This portrait, representing a group of “masked heroes,” blends a primary color pallet to create movement. Short of PPE, we tried wearing laminated photos with a sliver of our eyes visible to reassure isolated patients. Patients without family members present just had us, our compassion, smiles, and altruism.

 

Figure 7. Emergency Room, 2020

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Media

Acrylic on canvas, 30” x 40”.

Caption

Pulling back from a bustling emergency room scene, one can see, through a fog of anxiety, a unified symphony. Each individual medical professional performs a task to try to save the lives of patients in an overwhelmed hospital system.

 

Figure 8. Diversity in Medical Professionals, 2012-2020

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Media

Acrylic on canvas, 24" x 36".

Caption

Whether regular emergency front liners or specialists who dove into the front lines, we all wondered, Will we have mask-less, fear-less, expression-full patient-clinician contact experiences again?

 

Figure 9. Dimensional Doctor, 2020

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Media

Acrylic on canvas, 16" x 20".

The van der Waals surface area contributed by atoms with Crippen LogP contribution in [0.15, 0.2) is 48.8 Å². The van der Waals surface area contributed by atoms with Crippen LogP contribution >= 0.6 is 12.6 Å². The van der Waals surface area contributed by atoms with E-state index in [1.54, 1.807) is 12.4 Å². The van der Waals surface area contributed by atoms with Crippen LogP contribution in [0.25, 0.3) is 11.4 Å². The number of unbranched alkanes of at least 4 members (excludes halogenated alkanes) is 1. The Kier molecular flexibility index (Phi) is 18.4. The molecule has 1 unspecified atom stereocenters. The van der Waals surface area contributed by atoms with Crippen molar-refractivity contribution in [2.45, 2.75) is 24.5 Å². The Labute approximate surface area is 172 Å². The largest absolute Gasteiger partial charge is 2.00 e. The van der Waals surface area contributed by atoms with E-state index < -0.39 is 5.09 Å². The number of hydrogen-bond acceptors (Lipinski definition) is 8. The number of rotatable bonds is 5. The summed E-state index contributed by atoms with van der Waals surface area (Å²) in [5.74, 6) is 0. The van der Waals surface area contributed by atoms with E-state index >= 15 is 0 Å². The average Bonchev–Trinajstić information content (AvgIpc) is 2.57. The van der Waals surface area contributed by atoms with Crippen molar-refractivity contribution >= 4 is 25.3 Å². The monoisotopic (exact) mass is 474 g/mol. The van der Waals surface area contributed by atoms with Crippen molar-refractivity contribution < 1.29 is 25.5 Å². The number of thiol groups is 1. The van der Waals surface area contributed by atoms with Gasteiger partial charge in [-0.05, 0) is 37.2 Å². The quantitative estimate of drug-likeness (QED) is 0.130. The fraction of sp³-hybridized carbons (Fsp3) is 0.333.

Caption

Bright colors and gold trim represent the multifaceted personalities, good will, and courage of emergency department workers, who keep each other sane and use humor to lighten a dramatic load as they perform their tasks.

 

Figure 10. Diptych of Closing the Wound, 2020

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Media

Acrylic on canvas, 10" x 20" and 11" x14".

Caption

The confidence of this physician assistant is seen in his swift movements. With fluidity in tying each suture knot, he closes a wound.

 

Figure 11. Aortic Vascular Surgery, 2020

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Media

Acrylic on canvas, 24" x 36".

Caption

Specialty surgeries were halted during the pandemic closures, and surgical teams were diverted to caring for patients in intensive care units (ICUs). Some medical professionals lacked experience treating intubated, dying patients, but they quickly adjusted.

 

Figure 12. Under the Mask, 2020

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Media

Acrylic on canvas, 11" x 14".

Caption

Imagine after training in surgery for 10 years, you assume responsibility for treating COVID ICU patients. You then contract and struggle with COVID. A mirror here is not used for vanity but to reflect on who we are beneath our masks. Beyond questioning the nightmare of the moment, these professionals see their strength and beauty.

Editor's Note

The page numbers and doi are subject to change when the April 2021 issue in which this article will appear is published.

Citation

AMA J Ethics. 2021;23(4):E343-355.

DOI

10.1001/amajethics.2021.343.

Acknowledgements

I wish to thank every medical professional, with special thanks to the ones with whom I work, who are strong, very much appreciated, and supportive.

Conflict of Interest Disclosure

The author(s) had no conflicts of interest to disclose.

The viewpoints expressed in this article are those of the author(s) and do not necessarily reflect the views and policies of the AMA.